Refurbished Smartphones an Attractive Option for Consumers

The market for refurbished phones is forecast to be about $3 billion in 2015 and growing to $5 billion in 2017 in North America and Europe.

smartphones and gartner

Sixty percent of consumers are replacing their smartphones because they want additional functionality, or they just want a new device, according to a survey of more than 5,600 U.S. and German consumers conducted by IT research firm Gartner.

Based on this evidence, Gartner is projecting that the worldwide market for refurbished will grow to 120 million units by 2017, with an equivalent wholesale revenue of around $14 billion--up from 56 million units in 2014, with an equivalent wholesale revenue of $7 billion.

"High-end smartphones are most sought after. Our brand strength surveys show that Samsung and Apple have the highest rankings, way ahead of any other smartphone brand," Meike Escherich, principal research analyst at Gartner, told eWeek. "The premium phone market has experienced dramatic growth over the past two years, including phones with price tags of more than $300."

She said consumers intending to upgrade basic phones to premium ones may consider refurbished phones from premium brands such as the Samsung Galaxy or the iPhone, and this is because the refurbished versions of these premium devices sell for half or two-thirds of the original price, depending on the model and state.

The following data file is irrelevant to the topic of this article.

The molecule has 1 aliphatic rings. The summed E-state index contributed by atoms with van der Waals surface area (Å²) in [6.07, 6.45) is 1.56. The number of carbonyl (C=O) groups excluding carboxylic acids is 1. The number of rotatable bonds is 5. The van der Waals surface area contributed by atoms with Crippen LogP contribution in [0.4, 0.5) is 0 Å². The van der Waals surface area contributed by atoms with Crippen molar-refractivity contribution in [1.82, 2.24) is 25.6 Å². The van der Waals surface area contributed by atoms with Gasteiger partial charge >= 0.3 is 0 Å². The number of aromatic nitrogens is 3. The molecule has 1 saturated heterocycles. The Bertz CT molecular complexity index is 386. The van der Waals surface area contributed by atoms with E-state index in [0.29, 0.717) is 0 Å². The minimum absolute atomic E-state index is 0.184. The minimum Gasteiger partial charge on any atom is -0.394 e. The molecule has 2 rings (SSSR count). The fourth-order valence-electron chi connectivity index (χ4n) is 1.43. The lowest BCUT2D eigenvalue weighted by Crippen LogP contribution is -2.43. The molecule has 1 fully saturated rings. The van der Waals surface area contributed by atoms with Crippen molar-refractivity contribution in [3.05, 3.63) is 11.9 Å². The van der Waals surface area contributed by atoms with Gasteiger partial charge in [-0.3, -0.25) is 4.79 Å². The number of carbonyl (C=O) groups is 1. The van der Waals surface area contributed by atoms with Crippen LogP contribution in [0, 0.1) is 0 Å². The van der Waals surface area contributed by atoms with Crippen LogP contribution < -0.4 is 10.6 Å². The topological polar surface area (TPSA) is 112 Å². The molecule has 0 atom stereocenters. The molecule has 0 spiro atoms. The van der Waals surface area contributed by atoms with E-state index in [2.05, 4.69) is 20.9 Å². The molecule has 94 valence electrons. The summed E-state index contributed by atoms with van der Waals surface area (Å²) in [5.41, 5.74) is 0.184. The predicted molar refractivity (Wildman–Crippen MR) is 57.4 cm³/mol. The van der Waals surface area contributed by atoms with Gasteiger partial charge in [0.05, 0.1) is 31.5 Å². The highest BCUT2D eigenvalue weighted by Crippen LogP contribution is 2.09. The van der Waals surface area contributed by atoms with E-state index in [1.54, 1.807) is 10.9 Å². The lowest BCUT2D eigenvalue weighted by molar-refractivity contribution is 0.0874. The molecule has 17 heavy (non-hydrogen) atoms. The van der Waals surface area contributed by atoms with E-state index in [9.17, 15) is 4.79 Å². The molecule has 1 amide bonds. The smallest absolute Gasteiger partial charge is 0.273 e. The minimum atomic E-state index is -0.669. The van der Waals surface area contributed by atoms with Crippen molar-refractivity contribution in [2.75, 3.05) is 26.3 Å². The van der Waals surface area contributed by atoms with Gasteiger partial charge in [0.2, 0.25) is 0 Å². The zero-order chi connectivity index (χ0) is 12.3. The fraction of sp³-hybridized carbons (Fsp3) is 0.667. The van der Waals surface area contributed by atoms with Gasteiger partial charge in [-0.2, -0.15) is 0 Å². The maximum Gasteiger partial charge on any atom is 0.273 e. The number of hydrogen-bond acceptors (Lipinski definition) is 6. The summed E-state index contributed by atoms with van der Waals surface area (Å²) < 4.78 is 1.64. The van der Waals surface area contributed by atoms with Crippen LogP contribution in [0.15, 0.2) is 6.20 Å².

In North America and Western Europe, the market for refurbished phones is forecast to be about $3 billion in 2015 and growing to $5 billion in 2017, according to the report.

Tech enthusiasts generally are early adopters and trendsetters, and constitute around 25 percent of the U.S. sample.

"We recommend that vendors convey sophisticated data wipe procedures to consumers when implementing device return programs, as privacy is still a major concern for consumers," Escherich noted.

More than half (53 percent) of respondents said they would replace their smartphones in the next 12 months, with 56 percent claiming that their current phones were less than a year old.

"The market is still characterized by demand outweighing supply. Faster refresh means more available volume of less than two year old devices," Escherich said. "That drives down prices for used phones. Just try and compare prices on eBay during the year. You see a drop in pricing just after a new release."

Nearly half of the survey respondents said that their purchase of replacement phones would be driven by new features or functionality that can be found only in the new devices.

"We do expect to see higher-volume demand in emerging markets," she said. "But demand for used phones--especially private sales like eBay or Gumtree--are still increasing in markets like the U.S. and Western Europe."